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Hunter & The Bear - Paper Heart album review

Days of future passed

Cover art for Hunter & The Bear - Paper Heart album

They’ve already had their ‘rock and roll’s future’ moment in the Huffington Post, so if writer Luke Chandley is managing Hunter & The Bear in a year’s time it’s probably safe to put your house on them.

This British guitar-driven quartet’s stirring rock is the perfect tonic for jaded palates. Their controlled power and intensity hits all the right spots and is going to sound good in arenas if and when they get there. You could call it anthemic, except that implies trite, vacuous slogans and other clichés that Hunter & The Bear studiously avoid. Instead they focus on the people they see and hear around them, coming up with their own observational style that connects as directly as the music. The album also displays the confidence of a band who know they’ve already nailed it live.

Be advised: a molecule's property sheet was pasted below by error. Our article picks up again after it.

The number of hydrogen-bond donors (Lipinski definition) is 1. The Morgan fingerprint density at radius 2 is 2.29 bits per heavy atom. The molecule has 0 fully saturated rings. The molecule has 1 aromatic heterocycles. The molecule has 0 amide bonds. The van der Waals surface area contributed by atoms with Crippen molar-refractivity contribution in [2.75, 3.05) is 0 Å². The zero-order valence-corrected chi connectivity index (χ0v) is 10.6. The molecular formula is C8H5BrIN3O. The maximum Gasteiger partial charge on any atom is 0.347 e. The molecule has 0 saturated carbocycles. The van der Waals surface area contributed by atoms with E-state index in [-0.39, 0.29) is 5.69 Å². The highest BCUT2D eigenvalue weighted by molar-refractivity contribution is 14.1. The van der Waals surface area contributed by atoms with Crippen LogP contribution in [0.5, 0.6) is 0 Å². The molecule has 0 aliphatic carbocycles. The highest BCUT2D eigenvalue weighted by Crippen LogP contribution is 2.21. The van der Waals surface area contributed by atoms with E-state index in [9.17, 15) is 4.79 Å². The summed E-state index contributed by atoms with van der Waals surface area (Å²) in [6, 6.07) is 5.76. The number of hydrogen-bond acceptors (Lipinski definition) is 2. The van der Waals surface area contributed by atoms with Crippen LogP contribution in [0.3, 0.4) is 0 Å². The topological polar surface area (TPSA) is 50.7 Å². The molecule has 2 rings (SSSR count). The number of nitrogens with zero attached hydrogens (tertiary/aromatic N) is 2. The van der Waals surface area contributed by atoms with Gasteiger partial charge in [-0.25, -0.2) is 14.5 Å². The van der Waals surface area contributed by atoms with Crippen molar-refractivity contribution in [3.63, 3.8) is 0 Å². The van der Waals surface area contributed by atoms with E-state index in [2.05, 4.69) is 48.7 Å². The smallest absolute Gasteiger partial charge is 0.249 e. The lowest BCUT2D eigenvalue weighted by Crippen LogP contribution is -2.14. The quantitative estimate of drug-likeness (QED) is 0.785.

Hugh Fielder has been writing about music for 47 years. Actually 58 if you include the essay he wrote about the Rolling Stones in exchange for taking time off school to see them at the Ipswich Gaumont in 1964. He was news editor of Sounds magazine from 1975 to 1992 and editor of Tower Records Top magazine from 1992 to 2001. Since then he has been freelance. He has interviewed the great, the good and the not so good and written books about some of them. His favourite possession is a piece of columnar basalt he brought back from Iceland.